As an independent, one thing we want to do is get out and give access to our fans and show the country BYU Cougar football. We've played four bowl games in four years. I'd like to do that in the future. I could see possibly playing one or two bowl games maybe for two years or three, or we could play six games in six different bowls. —Tom Holmoe, BYU athletic director
Editor's note: This is the first of an occasional series exploring the issues related to scheduling football games as an independent.
PROVO — One of the many issues surrounding an independent football program is the scheduling of bowl games.
With no conference bowl tie-ins, BYU must look for viable postseason options. In the Cougars' first two seasons as an independent, they have played in the Armed Forces Bowl in Dallas and the Poinsettia Bowl in San Diego.
On Dec. 27, BYU is scheduled to play in the Kraft Fight Hunger Bowl at AT&T Park in San Francisco against a Pac-12 opponent — if the Cougars are bowl eligible. Beyond that, BYU doesn’t have any bowl deals set.
BYU athletic director Tom Holmoe said he is in talks with various bowls about future deals.
“As an independent, one thing we want to do is get out and give access to our fans and show the country BYU Cougar football,” he explained. “We’ve played four bowl games in four years. I’d like to do that in the future. I could see possibly playing one or two bowl games maybe for two years or three, or we could play six games in six different bowls.”
Holmoe said announcements regarding bowl deals could come soon. With the demise of the BCS in favor of a four-team playoff, conferences are scrambling to lock in bowl ties.
"I would think that the teams and the conferences will align as they have in the past cycle, in the future cycles,” Holmoe said. “There are a few more bowls that we're in discussions with, but any game that we've played in the past would be happy to have us back. There are few other games that we haven't been in, that we're having discussions with. Some of the conferences don't necessarily like locking into the same bowl over six years. I'm leaving ourselves open, but I'm hoping that we can contract with bowls like we did when we went independent.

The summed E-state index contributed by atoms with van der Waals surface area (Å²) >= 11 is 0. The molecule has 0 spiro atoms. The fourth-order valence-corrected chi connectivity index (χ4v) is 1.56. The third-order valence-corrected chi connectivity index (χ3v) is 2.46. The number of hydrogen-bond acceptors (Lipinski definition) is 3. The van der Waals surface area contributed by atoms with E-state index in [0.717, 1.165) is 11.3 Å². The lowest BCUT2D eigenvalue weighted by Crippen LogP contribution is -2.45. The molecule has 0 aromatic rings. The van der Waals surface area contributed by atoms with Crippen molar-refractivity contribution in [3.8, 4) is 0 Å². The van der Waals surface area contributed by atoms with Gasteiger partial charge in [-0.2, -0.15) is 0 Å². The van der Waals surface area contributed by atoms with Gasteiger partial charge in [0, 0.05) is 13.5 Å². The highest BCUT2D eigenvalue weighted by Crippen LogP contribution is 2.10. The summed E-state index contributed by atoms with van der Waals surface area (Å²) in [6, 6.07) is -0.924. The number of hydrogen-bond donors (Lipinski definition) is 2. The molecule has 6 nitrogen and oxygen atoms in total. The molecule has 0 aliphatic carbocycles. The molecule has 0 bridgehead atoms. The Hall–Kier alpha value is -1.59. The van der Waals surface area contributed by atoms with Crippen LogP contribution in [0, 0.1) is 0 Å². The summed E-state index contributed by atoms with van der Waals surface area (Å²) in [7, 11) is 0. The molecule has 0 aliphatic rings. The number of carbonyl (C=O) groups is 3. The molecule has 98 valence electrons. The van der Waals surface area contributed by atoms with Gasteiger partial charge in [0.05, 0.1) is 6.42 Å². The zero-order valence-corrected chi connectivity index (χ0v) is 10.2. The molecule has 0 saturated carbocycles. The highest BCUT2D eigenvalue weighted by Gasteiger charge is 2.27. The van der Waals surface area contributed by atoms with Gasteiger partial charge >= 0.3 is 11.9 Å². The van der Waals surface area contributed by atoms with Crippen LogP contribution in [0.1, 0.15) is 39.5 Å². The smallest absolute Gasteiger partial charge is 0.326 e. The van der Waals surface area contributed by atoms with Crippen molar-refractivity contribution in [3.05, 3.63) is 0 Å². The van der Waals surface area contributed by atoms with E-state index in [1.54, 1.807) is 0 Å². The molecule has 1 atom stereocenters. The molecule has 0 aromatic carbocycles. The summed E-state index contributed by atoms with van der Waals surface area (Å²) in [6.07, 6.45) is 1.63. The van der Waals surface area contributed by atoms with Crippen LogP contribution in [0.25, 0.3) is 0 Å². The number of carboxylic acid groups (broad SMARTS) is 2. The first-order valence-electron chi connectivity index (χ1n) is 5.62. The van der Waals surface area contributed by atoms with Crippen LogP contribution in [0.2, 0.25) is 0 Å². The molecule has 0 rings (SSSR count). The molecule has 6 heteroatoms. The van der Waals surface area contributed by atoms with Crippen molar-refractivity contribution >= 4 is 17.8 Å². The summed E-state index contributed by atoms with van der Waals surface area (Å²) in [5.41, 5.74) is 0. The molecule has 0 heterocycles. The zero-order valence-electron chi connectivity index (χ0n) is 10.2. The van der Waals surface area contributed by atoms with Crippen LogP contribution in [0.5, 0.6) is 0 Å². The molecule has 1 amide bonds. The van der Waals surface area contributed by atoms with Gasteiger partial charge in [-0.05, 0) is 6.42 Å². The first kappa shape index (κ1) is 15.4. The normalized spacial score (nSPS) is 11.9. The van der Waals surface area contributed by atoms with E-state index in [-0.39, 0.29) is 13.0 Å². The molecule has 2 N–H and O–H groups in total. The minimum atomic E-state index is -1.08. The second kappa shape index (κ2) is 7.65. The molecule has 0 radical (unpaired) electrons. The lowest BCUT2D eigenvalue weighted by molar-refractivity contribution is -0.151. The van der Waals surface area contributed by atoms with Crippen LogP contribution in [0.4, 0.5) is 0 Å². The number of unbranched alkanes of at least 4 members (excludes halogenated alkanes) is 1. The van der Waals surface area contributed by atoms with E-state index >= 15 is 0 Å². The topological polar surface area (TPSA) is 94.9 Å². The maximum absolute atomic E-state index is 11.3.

"We didn't do them all at first, but we could possibly do a couple (of deals) in the next couple of months. I wouldn't see anything more than (contracting for) three years, out of (the next) six," Holmoe continued. "I like the idea of spreading it out. We might be in a bowl game that's an unusual bowl game, but for what we are, and for who we are, in a given year, it might be great. We're a good change of pace for a bowl game. It might not be great for the fans in that particular year. You'd probably like to stay close to home in the West, but maybe one or two of the years, you could expand and go somewhere new. I'm not trying to float out any rumors. But I'm talking with some people, preliminarily, to see what their interest is.”
Could BYU make itself available on a contingency plan with a bowl at the end of a season?
“The bowls would prefer that they lock us in,” Holmoe said. “They could lock us in with a provision, but you wouldn't know that provision. It's not good to do that. We had one in the past, and it's not even worth talking about because it didn't happen, but that's possible that you could go into an agreement if the bowl was willing to do that."
There are reports of a new bowl being created in Los Angeles. Is BYU a candidate for that game?
“It’s not gone far enough down the line where you could consider scheduling it,” Holmoe said. “I’m interested in all possibilities of a bowl game. There are some games that look to be coming on. But there are so many bowl games. Those games have to be approved on an annual basis. I certainly wouldn’t want to schedule a bowl game that doesn’t (happen). That is possible. We want to make sure that there’s a pretty good shot that the game will be played.”